Israel's forgotten lesson

As the world commemorates the Holocaust this week, it is fitting to remember lessons that Israel once took to heart - and this year forgot.

In the late 1970s, the state of Israel opened its arms to 250 Vietnamese boat people, giving them asylum after ships from Panama, Japan, Norway, and East Germany passed them by. According Vietnamese refugees a home and immediate citizenship was the first official act of Prime Minister Menachem Begin, who equated their desperation with that of Jews fleeing Nazi Europe. In 1993, Israel gave refuge to 84 Muslims from Bosnia. In 1999, it welcomed 110 Albanians from Kosovo.

But late last month, Israel turned its back on 16 Iraqi Kurds who had snuck into Israel by cutting a hole in the security fence on the sensitive Lebanese border. To show their peaceful intentions, they entered waving handmade Israeli flags. The 12 adults and four children, who had lived in Lebanon for the past three years, begged for asylum and a chance to work.

With their history, Jews can easily identify with the Kurds, the world's largest stateless nation. During the Gulf War, Israelis shuddered at pictures of Kurds killed by Iraqi gas. And Israel is reported to have provided Kurds with military aid in their failed insurrection against Iraq.

Some reports said the Israeli decision not to accept the Kurdish refugees was based on a fear that it might set a precedent for acceptance of other illegal immigrants. The Ministry of Defense maintains its investigation revealed the Kurds' lives were not in danger and that their motivation was solely economic, not justifying asylum.

Yet hearing the expulsion order, the refugees threatened suicide. The next day they were deposited back across the Lebanese border. They refused to move from their drop-off point out of fear of the Hizbullah, the Shiite militia. Finally, after two weeks, Sweden granted them asylum on humanitarian grounds. They arrived there April 9.

Fifty-eight years earlier, in October 1943, Sweden accepted 5,919 other refugees - the escaping Jewish population of Denmark. In an outpouring of grass-roots heroism, the Danish Jews were rescued by their compatriots who had been under Nazi occupation since 1940. All segments of the Danish people bonded together in a national conspiracy to inform Jews of their impending deportation to concentration camps. They were hidden in homes, churches, and public institutions, then transported by boat across the narrow waters to neutral Sweden.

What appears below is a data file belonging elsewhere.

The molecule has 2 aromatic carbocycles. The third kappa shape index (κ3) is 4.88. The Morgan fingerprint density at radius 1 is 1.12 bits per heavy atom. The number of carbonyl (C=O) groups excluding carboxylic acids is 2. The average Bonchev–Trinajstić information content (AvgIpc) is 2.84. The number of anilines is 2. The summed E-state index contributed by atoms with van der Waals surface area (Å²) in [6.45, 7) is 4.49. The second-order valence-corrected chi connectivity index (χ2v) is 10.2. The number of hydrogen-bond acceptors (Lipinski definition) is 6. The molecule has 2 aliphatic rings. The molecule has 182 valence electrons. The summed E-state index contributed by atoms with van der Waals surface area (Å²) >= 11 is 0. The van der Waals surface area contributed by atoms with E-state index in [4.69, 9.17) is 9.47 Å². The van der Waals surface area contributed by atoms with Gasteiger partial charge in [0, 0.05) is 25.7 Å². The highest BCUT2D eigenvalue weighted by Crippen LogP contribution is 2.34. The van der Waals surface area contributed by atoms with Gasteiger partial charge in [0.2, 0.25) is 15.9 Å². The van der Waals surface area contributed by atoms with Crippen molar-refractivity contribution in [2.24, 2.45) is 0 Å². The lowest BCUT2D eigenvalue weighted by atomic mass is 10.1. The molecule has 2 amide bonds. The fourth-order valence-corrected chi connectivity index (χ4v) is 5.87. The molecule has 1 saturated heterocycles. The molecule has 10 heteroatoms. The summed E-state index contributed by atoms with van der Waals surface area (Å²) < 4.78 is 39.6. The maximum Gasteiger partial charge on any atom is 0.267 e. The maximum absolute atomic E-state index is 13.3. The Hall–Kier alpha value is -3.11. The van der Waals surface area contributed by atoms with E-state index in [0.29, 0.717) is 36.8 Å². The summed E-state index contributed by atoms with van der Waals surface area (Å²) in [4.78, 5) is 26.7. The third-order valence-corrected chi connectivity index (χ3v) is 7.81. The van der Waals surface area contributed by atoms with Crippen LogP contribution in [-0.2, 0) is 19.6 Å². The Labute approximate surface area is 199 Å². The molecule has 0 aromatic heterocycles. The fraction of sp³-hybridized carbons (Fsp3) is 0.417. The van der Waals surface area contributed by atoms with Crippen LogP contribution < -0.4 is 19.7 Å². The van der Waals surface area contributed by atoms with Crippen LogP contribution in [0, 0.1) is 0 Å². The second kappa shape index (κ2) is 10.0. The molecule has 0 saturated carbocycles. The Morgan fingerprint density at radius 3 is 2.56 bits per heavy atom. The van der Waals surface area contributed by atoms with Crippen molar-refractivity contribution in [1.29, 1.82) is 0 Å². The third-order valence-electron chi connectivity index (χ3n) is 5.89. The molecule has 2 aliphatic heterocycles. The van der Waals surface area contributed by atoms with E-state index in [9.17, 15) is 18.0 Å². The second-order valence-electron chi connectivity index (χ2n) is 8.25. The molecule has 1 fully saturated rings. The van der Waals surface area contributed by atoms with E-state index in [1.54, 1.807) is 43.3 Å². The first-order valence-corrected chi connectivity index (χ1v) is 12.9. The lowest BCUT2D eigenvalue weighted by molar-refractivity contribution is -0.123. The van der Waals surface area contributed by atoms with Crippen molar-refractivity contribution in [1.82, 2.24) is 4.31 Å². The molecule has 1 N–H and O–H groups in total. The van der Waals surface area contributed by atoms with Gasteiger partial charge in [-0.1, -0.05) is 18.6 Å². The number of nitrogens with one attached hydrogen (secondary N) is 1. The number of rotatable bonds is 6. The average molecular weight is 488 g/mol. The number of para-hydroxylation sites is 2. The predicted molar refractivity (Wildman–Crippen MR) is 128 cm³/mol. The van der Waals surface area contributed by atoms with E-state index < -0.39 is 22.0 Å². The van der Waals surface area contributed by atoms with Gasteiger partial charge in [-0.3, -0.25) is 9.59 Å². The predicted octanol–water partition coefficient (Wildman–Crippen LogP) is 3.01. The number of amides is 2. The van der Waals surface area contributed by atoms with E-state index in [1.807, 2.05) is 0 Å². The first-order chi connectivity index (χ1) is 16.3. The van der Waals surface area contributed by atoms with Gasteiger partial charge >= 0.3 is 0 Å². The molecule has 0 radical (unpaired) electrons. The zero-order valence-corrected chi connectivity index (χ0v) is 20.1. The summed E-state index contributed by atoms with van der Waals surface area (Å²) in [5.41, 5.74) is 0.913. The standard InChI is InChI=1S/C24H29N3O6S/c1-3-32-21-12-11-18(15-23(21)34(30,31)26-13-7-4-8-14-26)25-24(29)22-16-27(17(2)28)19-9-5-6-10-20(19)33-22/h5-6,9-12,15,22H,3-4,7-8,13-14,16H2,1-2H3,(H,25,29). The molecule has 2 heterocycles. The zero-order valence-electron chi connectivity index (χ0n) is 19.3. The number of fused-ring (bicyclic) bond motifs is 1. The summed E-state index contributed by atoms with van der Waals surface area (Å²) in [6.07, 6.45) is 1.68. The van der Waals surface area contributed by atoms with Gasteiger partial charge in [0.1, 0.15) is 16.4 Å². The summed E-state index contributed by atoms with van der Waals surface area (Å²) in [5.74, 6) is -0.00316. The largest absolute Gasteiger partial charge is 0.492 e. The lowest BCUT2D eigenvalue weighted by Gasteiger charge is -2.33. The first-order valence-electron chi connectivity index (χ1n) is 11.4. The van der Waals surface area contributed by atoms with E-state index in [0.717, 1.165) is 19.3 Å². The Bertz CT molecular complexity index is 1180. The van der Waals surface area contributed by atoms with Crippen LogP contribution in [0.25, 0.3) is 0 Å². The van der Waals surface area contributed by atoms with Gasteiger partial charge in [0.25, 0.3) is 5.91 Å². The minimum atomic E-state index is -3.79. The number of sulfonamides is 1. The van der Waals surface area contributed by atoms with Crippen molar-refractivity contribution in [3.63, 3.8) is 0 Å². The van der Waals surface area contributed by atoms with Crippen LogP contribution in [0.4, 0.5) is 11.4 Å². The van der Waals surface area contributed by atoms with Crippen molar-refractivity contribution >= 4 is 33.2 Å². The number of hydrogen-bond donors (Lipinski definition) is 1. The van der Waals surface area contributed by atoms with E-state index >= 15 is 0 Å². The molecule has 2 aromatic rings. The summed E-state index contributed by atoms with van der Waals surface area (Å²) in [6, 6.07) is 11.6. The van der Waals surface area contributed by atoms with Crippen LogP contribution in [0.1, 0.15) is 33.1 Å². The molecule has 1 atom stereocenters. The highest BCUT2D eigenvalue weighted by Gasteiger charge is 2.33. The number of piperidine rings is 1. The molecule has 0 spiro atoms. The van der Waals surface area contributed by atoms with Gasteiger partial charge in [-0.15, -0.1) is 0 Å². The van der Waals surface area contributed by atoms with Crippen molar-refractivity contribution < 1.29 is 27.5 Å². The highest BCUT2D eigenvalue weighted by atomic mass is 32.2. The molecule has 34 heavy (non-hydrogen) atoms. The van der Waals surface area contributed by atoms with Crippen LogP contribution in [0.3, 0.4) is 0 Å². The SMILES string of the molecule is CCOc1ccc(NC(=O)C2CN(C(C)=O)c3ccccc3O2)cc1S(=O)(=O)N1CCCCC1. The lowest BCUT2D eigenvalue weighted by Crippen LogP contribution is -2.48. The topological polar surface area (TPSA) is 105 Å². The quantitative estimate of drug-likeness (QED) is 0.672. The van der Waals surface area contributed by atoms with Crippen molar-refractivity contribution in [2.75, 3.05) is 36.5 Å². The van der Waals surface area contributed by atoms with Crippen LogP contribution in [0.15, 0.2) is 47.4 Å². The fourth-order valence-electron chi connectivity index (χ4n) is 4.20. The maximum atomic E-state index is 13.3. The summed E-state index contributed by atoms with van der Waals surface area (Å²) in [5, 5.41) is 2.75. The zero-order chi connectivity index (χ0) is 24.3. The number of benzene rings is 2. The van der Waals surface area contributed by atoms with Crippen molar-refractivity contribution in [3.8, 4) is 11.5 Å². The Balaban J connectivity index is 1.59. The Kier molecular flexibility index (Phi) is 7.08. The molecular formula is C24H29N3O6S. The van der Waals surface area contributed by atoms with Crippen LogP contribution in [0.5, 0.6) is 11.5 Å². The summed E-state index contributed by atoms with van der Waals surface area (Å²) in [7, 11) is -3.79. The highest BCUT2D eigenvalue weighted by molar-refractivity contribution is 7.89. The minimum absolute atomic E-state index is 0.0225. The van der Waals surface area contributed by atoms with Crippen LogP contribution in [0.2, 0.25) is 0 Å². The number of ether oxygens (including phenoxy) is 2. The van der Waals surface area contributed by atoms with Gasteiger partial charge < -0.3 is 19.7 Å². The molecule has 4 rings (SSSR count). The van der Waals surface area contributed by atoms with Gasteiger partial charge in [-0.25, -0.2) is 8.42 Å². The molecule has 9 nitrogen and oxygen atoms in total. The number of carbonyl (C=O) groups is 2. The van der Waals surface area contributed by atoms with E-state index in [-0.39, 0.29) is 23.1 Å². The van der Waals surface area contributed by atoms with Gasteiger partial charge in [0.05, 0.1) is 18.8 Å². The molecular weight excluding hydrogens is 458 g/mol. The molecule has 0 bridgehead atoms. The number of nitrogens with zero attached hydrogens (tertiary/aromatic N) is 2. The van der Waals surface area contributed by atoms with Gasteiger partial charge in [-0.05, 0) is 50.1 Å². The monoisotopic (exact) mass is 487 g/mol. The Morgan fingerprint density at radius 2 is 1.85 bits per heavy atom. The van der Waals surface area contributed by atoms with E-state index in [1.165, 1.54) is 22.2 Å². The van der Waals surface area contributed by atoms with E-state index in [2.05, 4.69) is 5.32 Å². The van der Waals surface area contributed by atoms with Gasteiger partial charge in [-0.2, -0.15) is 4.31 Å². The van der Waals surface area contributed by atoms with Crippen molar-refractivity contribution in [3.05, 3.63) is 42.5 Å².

In the end, the Nazis apprehended fewer than 500 Jews in all of Denmark. Author Hannah Arendt called the Danish effort "truly amazing ... unique among all the countries of Europe."

Danish police "arrested" Jews, only to deliver them to sailors, who ferried them to freedom. More than 2,000 were concealed in the basements of Copenhagen hospitals. The former prime minister of Denmark interceded secretly to whisk foreign Jewish prisoners off to Sweden. No distinction was made between native Jewish Danes and the German Jewish refugees who had arrived from the Third Reich.

Rowboats, fishing boats, skiffs, schooners - every type of ship volunteered for the two-week-long evacuation. Jews of means paid between $1,000 and $2,000 for the journey, but the bulk of the cost was underwritten by wealthy Danes. In the rest of occupied Europe, Jews sometimes succeeded in buying their way to precious visas or false papers. In the Denmark of 1943, however, people without funds were taken for free. Half of the Danish Jews survived by hiding inside the country until the end of the war.

Last month I found myself standing in line beside a Danish couple at an amusement park in the United States. As we made small talk, I felt the urge to thank them for what their parents and grandparents had done. But, embarrassed, I held back. Too much time had gone by, I reasoned, to bring up these ghosts. My sentimentality would have been gauche, awkward, ex post facto. Now I feel my silence was a mistake. It is never too late to be grateful for such a gift, even if the thanks skips generations.

During that very week, Israel was turning away the 16 destitute refugees. If the coincidence is striking, the parallels are not equal. Granted, these Kurds of 2001 were not under clear threat of physical danger. Yet it is likewise true that accepting them would have entailed nowhere near the risk taken by the Danes in 1943.

Israeli political scientist Shlomo Avineri decried the Israeli refusal to keep the Kurds, saying: "As Jews, we should know better." But the Israeli government is not to be equated with Jews in general. Although most Jews might know better, the state of Israel did not.

Helen Schary Motro is an American lawyer and writer living near Tel Aviv. She writes a column for The Jerusalem Post.

(c) Copyright 2001. The Christian Science Monitor

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